Comparing Piecewise and Absolute Value Functions

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Objective

SWBAT compare and contrast absolute value and piecewise functions and to justify their claims with evidence.

Big Idea

How do piecewise functions and distance functions compare? Use true and false statements to get students thinking more deeply about these two types of functions.

Warm-Up

30 minutes

By the end of the week, I want students to master of the skills and ideas behind these types of problems. I find that the end of the week is a good day to ask students to really push themselves to make progress, or to solidify their understanding, so as they are working, I circulate and ask them to make sure that they push themselves to understand as much as possible. I also ask students, "Would you like me to have somebody explain _______ to you?" Often they would love their peers to help them understand problems, but they don't know who to ask. So I move students around to have them learn from each other. 

Students are usually able to work and stay focused on these warm-up problems (absolute value and piecewise functions warm-up) for 30-40 minutes, and I like to really push them to use all of this time.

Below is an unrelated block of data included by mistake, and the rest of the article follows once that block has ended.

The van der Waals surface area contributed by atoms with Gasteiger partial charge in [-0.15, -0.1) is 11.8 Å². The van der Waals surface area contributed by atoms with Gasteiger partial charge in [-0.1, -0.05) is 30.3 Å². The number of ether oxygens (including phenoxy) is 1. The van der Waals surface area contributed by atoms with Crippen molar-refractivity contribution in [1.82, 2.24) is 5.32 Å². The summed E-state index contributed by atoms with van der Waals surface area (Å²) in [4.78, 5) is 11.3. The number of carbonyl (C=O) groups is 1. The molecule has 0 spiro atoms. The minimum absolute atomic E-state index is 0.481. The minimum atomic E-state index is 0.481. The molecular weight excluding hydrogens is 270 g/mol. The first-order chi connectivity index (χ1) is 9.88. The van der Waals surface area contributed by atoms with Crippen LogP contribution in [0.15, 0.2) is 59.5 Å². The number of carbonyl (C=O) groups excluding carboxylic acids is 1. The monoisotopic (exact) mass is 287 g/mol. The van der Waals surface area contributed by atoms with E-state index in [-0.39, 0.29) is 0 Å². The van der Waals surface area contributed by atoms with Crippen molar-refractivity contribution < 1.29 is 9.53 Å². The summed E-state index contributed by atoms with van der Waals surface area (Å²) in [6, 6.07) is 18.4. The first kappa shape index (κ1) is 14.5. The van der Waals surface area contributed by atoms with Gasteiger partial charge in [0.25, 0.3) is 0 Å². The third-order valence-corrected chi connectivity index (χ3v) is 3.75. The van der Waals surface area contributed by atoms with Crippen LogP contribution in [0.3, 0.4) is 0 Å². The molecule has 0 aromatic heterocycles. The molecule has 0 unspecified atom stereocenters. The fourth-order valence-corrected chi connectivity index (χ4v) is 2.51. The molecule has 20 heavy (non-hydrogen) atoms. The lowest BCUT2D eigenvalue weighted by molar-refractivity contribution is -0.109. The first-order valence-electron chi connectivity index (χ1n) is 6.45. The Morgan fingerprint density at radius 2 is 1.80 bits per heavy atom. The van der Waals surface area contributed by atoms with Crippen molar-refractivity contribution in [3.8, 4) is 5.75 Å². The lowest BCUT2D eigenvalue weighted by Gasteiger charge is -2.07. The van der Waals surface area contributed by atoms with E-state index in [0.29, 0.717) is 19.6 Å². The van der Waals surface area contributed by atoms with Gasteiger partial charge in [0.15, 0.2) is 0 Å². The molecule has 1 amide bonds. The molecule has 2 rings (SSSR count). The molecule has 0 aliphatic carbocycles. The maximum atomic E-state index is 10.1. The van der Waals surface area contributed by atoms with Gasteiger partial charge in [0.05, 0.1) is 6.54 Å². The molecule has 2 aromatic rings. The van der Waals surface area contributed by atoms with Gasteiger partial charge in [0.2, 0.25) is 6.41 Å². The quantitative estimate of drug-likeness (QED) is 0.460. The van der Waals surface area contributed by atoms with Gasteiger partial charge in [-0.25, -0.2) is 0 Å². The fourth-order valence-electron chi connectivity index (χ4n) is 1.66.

Investigation

40 minutes

Closing

5 minutes

The closing is a great time for a "think aloud" to really model MP3 for students. I like to create an example of a justification that highlights some common misconceptions about mathematical justification. For instance, students may claim that the difference between two numbers is the same as the distance between two numbers by using one example in which these two quantities are equal. I may show this justification and ask students to discuss whether or not this justification is adequate. Hopefully some students will suggest that only one example is not a sufficient justification, and we can talk about how to improve it together. 

Even though these are true or false questions, I like to treat them as more open-ended questions and encourage the students to defend both true or false answers. For instance, the statement "Distance functions are kind of like parabolas," is vague enough that either a true or a false answer can be defended. For the closing, I ask students to swap papers with another student and to look for one or two places where their partner's justifications could be improved. 

I can then ask students to show me one of their highest quality justifications on their way out the door, so that I have the chance to give them some quick feedback.